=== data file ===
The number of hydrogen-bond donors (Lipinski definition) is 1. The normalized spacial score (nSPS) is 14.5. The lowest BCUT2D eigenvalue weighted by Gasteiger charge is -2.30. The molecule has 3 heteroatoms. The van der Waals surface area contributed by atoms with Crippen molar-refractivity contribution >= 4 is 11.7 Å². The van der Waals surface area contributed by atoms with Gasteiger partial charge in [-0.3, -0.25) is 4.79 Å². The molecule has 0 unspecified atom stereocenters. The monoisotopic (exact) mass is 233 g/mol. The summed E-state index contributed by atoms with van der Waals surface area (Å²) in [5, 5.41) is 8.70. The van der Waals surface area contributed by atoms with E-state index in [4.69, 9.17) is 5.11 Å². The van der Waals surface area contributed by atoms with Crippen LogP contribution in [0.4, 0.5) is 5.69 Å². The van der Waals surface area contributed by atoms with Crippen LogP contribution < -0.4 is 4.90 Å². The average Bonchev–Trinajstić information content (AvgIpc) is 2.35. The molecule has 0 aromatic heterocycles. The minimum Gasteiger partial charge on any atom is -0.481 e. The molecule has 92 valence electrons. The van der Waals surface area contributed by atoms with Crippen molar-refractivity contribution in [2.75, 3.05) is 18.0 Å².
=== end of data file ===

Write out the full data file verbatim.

The number of hydrogen-bond donors (Lipinski definition) is 1. The normalized spacial score (nSPS) is 14.5. The lowest BCUT2D eigenvalue weighted by Gasteiger charge is -2.30. The molecule has 3 heteroatoms. The van der Waals surface area contributed by atoms with Crippen molar-refractivity contribution >= 4 is 11.7 Å². The van der Waals surface area contributed by atoms with Gasteiger partial charge in [-0.3, -0.25) is 4.79 Å². The molecule has 0 unspecified atom stereocenters. The monoisotopic (exact) mass is 233 g/mol. The summed E-state index contributed by atoms with van der Waals surface area (Å²) in [5, 5.41) is 8.70. The van der Waals surface area contributed by atoms with E-state index in [4.69, 9.17) is 5.11 Å². The van der Waals surface area contributed by atoms with Crippen LogP contribution in [0.4, 0.5) is 5.69 Å². The van der Waals surface area contributed by atoms with Crippen LogP contribution < -0.4 is 4.90 Å². The average Bonchev–Trinajstić information content (AvgIpc) is 2.35. The molecule has 0 aromatic heterocycles. The minimum Gasteiger partial charge on any atom is -0.481 e. The molecule has 92 valence electrons. The van der Waals surface area contributed by atoms with Crippen molar-refractivity contribution in [2.75, 3.05) is 18.0 Å².